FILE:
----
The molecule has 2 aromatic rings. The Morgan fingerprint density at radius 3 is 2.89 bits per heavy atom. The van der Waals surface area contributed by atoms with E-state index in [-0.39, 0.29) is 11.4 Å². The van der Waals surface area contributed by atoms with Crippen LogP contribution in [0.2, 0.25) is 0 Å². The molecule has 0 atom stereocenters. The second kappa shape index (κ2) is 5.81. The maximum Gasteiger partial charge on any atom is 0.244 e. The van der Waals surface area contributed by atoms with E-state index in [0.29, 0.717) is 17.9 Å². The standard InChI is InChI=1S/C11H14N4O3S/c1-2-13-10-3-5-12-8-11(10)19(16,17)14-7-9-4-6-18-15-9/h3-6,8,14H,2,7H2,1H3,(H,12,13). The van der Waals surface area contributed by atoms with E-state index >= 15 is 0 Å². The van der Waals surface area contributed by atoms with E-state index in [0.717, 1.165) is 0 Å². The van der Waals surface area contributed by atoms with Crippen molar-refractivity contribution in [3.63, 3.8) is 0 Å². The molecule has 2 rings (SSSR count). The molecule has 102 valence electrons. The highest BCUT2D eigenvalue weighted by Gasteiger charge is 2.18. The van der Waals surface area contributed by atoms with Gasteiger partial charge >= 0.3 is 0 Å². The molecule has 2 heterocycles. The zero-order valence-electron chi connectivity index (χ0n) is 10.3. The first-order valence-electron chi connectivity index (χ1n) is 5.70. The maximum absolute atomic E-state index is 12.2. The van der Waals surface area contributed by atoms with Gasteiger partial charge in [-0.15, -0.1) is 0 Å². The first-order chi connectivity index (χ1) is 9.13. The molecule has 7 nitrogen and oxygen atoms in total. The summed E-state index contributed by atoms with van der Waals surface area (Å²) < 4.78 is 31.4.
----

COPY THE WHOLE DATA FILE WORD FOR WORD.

The molecule has 2 aromatic rings. The Morgan fingerprint density at radius 3 is 2.89 bits per heavy atom. The van der Waals surface area contributed by atoms with E-state index in [-0.39, 0.29) is 11.4 Å². The van der Waals surface area contributed by atoms with Crippen LogP contribution in [0.2, 0.25) is 0 Å². The molecule has 0 atom stereocenters. The second kappa shape index (κ2) is 5.81. The maximum Gasteiger partial charge on any atom is 0.244 e. The van der Waals surface area contributed by atoms with E-state index in [0.29, 0.717) is 17.9 Å². The standard InChI is InChI=1S/C11H14N4O3S/c1-2-13-10-3-5-12-8-11(10)19(16,17)14-7-9-4-6-18-15-9/h3-6,8,14H,2,7H2,1H3,(H,12,13). The van der Waals surface area contributed by atoms with E-state index >= 15 is 0 Å². The van der Waals surface area contributed by atoms with E-state index in [0.717, 1.165) is 0 Å². The van der Waals surface area contributed by atoms with Crippen molar-refractivity contribution in [3.63, 3.8) is 0 Å². The molecule has 2 rings (SSSR count). The molecule has 102 valence electrons. The highest BCUT2D eigenvalue weighted by Gasteiger charge is 2.18. The van der Waals surface area contributed by atoms with Gasteiger partial charge >= 0.3 is 0 Å². The molecule has 2 heterocycles. The zero-order valence-electron chi connectivity index (χ0n) is 10.3. The first-order valence-electron chi connectivity index (χ1n) is 5.70. The maximum absolute atomic E-state index is 12.2. The van der Waals surface area contributed by atoms with Gasteiger partial charge in [-0.15, -0.1) is 0 Å². The first-order chi connectivity index (χ1) is 9.13. The molecule has 7 nitrogen and oxygen atoms in total. The summed E-state index contributed by atoms with van der Waals surface area (Å²) < 4.78 is 31.4.